Gilmore had gone to war on the Union side with his band of the 24th Massachusetts Volunteer Regiment and saw action in the Carolinas. It was during this time that Gilmore wrote the song he’s most remembered for . His sister Annie had married a man named Johnny O’Rourke who fought in the Union and she is said to have said to her brother Patrick how she hoped that Johnny would come home safely from the war. Gilmore wrote a lyric and put it to a tune he was familiar with, and what many consider the greatest anti-war song ever written, When Johnny Comes Marching Home, came into being. While the tune was a familiar one, the lyric was his and the song was a big hit.
After the war, Gilmore’s career took off. He combined brass and woodwind instruments to produce a sound that allowed opera and the European classics to be played to the masses in a way they had never experienced before. His popularity grew when he staged two huge music festivals, known as the Boston Jubilees in 1869 and 1872. Up to 20,000 people joined in the choir and 2,000 musicians played on stage. Gilmore the showman had the world’s biggest drum made for the occasion and the performances featured real cannon and huge anvils struck by 100 Boston Firemen during a Verdi chorus.
Gilmore wrote a lyric and put it to a tune he was familiar with, and what many consider the greatest anti-war song ever written, When Johnny Comes Marching Home, came into being.
Gilmore moved to New York after Boston and set records for crowds and most consecutive appearances among a wealth of entertainment superlatives unseen before his time. He toured constantly crisscrossing the United states after the opening of the Transcontinental Railroad in 1870 until his untimely and sudden death in 1892 at the age of 63. The documentary asks why did Gilmore then fall so sharply from the public gaze. The changing entertainment landscape , the rise of cinema and the music of Tim Pan alley and ragtime Jazz all contributed something to the clearing away of the memory of the old band music.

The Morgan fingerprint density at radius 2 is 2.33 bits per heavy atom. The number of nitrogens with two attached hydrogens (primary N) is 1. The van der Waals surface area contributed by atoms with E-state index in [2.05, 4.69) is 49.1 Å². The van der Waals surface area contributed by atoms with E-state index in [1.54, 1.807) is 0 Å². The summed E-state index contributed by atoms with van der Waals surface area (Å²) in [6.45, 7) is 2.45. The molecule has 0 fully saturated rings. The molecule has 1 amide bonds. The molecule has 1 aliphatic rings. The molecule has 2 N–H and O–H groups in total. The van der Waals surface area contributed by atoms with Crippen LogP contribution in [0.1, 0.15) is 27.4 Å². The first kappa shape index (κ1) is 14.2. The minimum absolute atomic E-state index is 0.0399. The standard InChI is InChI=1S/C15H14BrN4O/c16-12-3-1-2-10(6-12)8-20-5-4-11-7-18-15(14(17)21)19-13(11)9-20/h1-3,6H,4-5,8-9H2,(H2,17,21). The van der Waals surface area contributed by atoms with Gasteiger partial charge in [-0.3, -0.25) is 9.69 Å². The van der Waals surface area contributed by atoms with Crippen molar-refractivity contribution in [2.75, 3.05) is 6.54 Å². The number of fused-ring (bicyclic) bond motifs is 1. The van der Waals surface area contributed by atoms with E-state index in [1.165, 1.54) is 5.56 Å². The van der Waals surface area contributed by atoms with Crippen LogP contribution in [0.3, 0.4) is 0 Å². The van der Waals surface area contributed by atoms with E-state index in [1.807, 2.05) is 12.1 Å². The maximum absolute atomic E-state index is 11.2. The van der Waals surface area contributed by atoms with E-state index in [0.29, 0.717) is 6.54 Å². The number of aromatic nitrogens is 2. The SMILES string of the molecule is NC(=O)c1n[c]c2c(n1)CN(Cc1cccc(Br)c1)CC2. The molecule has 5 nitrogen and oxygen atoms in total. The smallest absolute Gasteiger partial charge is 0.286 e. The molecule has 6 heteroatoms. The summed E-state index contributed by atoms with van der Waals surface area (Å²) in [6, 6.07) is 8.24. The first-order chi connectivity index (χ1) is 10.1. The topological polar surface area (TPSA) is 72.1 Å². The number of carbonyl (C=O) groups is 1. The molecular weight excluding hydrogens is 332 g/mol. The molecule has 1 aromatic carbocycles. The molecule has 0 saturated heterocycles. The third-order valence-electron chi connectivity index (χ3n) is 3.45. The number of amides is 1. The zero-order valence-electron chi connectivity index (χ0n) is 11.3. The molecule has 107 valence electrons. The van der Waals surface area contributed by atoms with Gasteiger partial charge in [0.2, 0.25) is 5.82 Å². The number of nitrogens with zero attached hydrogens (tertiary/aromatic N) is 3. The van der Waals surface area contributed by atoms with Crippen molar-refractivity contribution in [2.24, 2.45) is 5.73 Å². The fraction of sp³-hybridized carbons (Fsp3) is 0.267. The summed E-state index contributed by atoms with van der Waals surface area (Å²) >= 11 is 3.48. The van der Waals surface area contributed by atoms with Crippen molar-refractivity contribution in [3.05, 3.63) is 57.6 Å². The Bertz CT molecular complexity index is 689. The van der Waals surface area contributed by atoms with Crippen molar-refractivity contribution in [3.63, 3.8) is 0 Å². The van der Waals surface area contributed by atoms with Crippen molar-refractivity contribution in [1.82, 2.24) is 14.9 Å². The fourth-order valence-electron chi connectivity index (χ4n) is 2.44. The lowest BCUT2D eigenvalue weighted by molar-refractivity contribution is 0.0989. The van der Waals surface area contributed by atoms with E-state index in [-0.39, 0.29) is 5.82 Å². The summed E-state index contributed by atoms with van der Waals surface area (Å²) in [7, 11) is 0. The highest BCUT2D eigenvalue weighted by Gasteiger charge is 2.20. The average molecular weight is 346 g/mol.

He narrowly missed out of the era of recording. Jarlath McNamara says that if Gilmore had lived another 20 years he would have been remembered in ‘78s and we would all be more familiar with his work. The lack of memorials to the band master also tell something of why we didn’t hear about him for so long, there was little trace of him in the US or in Ireland. Enthusiastic historians such as Michael Cummings and now Jarlath McNamara have raised Gilmore up out of obscurity and into the wider public consciousness. With the help of the RTÉ Concert Orchestra, this weekend’s Documentary On One, Ireland’s First Superstar will go further, bringing his music and his memory to listeners everywhere.
Documentary On One ; Ireland’s First Superstar, RTÉ Radio1 Saturday 3rd November @ 2:00pm - listen to more from Documentary On One here.